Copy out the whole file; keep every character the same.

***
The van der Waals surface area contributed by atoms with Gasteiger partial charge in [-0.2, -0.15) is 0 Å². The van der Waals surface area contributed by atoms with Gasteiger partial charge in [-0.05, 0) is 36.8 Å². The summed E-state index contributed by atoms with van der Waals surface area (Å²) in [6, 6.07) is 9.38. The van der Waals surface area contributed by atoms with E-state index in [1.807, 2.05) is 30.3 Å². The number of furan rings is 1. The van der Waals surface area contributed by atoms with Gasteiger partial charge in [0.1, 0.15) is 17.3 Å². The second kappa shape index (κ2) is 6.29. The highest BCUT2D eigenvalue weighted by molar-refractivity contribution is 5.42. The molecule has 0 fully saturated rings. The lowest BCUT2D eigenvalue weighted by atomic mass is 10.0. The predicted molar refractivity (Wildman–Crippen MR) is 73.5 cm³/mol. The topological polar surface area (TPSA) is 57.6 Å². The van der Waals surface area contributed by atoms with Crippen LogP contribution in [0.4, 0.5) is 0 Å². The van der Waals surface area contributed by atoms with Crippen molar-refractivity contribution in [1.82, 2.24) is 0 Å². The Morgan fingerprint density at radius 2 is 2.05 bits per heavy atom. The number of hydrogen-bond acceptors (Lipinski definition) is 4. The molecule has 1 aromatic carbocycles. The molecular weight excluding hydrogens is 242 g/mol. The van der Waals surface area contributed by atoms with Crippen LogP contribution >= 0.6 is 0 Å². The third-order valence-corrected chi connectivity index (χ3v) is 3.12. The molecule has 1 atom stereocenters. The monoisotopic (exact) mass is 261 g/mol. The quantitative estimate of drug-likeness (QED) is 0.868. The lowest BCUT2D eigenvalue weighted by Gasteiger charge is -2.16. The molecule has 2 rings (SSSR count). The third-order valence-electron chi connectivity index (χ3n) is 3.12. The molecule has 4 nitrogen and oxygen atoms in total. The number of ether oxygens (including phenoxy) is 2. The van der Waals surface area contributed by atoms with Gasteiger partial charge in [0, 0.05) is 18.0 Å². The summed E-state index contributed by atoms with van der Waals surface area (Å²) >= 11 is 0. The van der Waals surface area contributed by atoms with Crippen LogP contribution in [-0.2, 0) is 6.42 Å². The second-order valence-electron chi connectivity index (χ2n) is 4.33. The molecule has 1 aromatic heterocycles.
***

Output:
The van der Waals surface area contributed by atoms with Gasteiger partial charge in [-0.2, -0.15) is 0 Å². The van der Waals surface area contributed by atoms with Gasteiger partial charge in [-0.05, 0) is 36.8 Å². The summed E-state index contributed by atoms with van der Waals surface area (Å²) in [6, 6.07) is 9.38. The van der Waals surface area contributed by atoms with E-state index in [1.807, 2.05) is 30.3 Å². The number of furan rings is 1. The van der Waals surface area contributed by atoms with Gasteiger partial charge in [0.1, 0.15) is 17.3 Å². The second kappa shape index (κ2) is 6.29. The highest BCUT2D eigenvalue weighted by molar-refractivity contribution is 5.42. The molecule has 0 fully saturated rings. The lowest BCUT2D eigenvalue weighted by atomic mass is 10.0. The predicted molar refractivity (Wildman–Crippen MR) is 73.5 cm³/mol. The topological polar surface area (TPSA) is 57.6 Å². The van der Waals surface area contributed by atoms with Crippen LogP contribution in [0.4, 0.5) is 0 Å². The van der Waals surface area contributed by atoms with Crippen molar-refractivity contribution in [1.82, 2.24) is 0 Å². The Morgan fingerprint density at radius 2 is 2.05 bits per heavy atom. The number of hydrogen-bond acceptors (Lipinski definition) is 4. The molecule has 1 aromatic carbocycles. The molecular weight excluding hydrogens is 242 g/mol. The van der Waals surface area contributed by atoms with Crippen LogP contribution >= 0.6 is 0 Å². The third-order valence-corrected chi connectivity index (χ3v) is 3.12. The molecule has 1 atom stereocenters. The monoisotopic (exact) mass is 261 g/mol. The quantitative estimate of drug-likeness (QED) is 0.868. The lowest BCUT2D eigenvalue weighted by Gasteiger charge is -2.16. The molecule has 2 rings (SSSR count). The third-order valence-electron chi connectivity index (χ3n) is 3.12. The molecule has 4 nitrogen and oxygen atoms in total. The number of ether oxygens (including phenoxy) is 2. The van der Waals surface area contributed by atoms with Gasteiger partial charge in [0, 0.05) is 18.0 Å². The summed E-state index contributed by atoms with van der Waals surface area (Å²) >= 11 is 0. The van der Waals surface area contributed by atoms with Crippen LogP contribution in [-0.2, 0) is 6.42 Å². The second-order valence-electron chi connectivity index (χ2n) is 4.33. The molecule has 1 aromatic heterocycles.